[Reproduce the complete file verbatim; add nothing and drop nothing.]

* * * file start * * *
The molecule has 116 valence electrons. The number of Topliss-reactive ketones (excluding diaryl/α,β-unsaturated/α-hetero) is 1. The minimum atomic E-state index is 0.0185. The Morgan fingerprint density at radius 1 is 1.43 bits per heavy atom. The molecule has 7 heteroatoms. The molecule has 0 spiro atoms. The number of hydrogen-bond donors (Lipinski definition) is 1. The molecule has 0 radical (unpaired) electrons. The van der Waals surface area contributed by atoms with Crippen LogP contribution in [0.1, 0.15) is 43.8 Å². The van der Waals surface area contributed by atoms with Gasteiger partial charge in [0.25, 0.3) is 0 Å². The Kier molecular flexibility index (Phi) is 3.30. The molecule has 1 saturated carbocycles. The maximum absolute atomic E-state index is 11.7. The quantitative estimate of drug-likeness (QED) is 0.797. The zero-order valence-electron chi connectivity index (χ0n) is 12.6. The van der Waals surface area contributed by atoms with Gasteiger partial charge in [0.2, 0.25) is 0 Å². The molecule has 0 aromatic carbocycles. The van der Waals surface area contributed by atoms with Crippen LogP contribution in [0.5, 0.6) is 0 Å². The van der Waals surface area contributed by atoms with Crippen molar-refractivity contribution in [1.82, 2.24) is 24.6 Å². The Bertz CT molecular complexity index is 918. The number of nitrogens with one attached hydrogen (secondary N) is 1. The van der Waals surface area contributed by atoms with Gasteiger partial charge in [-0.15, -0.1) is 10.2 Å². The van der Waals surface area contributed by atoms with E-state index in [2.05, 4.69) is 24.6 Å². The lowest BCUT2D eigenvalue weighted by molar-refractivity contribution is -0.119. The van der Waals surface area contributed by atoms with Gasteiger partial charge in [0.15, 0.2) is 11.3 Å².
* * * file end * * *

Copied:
The molecule has 116 valence electrons. The number of Topliss-reactive ketones (excluding diaryl/α,β-unsaturated/α-hetero) is 1. The minimum atomic E-state index is 0.0185. The Morgan fingerprint density at radius 1 is 1.43 bits per heavy atom. The molecule has 7 heteroatoms. The molecule has 0 spiro atoms. The number of hydrogen-bond donors (Lipinski definition) is 1. The molecule has 0 radical (unpaired) electrons. The van der Waals surface area contributed by atoms with Crippen LogP contribution in [0.1, 0.15) is 43.8 Å². The van der Waals surface area contributed by atoms with Gasteiger partial charge in [0.25, 0.3) is 0 Å². The Kier molecular flexibility index (Phi) is 3.30. The molecule has 1 saturated carbocycles. The maximum absolute atomic E-state index is 11.7. The quantitative estimate of drug-likeness (QED) is 0.797. The zero-order valence-electron chi connectivity index (χ0n) is 12.6. The van der Waals surface area contributed by atoms with Gasteiger partial charge in [0.2, 0.25) is 0 Å². The molecule has 0 aromatic carbocycles. The van der Waals surface area contributed by atoms with Crippen LogP contribution in [0.5, 0.6) is 0 Å². The van der Waals surface area contributed by atoms with Crippen molar-refractivity contribution in [1.82, 2.24) is 24.6 Å². The Bertz CT molecular complexity index is 918. The number of nitrogens with one attached hydrogen (secondary N) is 1. The van der Waals surface area contributed by atoms with Gasteiger partial charge in [-0.15, -0.1) is 10.2 Å². The van der Waals surface area contributed by atoms with E-state index in [2.05, 4.69) is 24.6 Å². The lowest BCUT2D eigenvalue weighted by molar-refractivity contribution is -0.119. The van der Waals surface area contributed by atoms with Gasteiger partial charge in [0.15, 0.2) is 11.3 Å².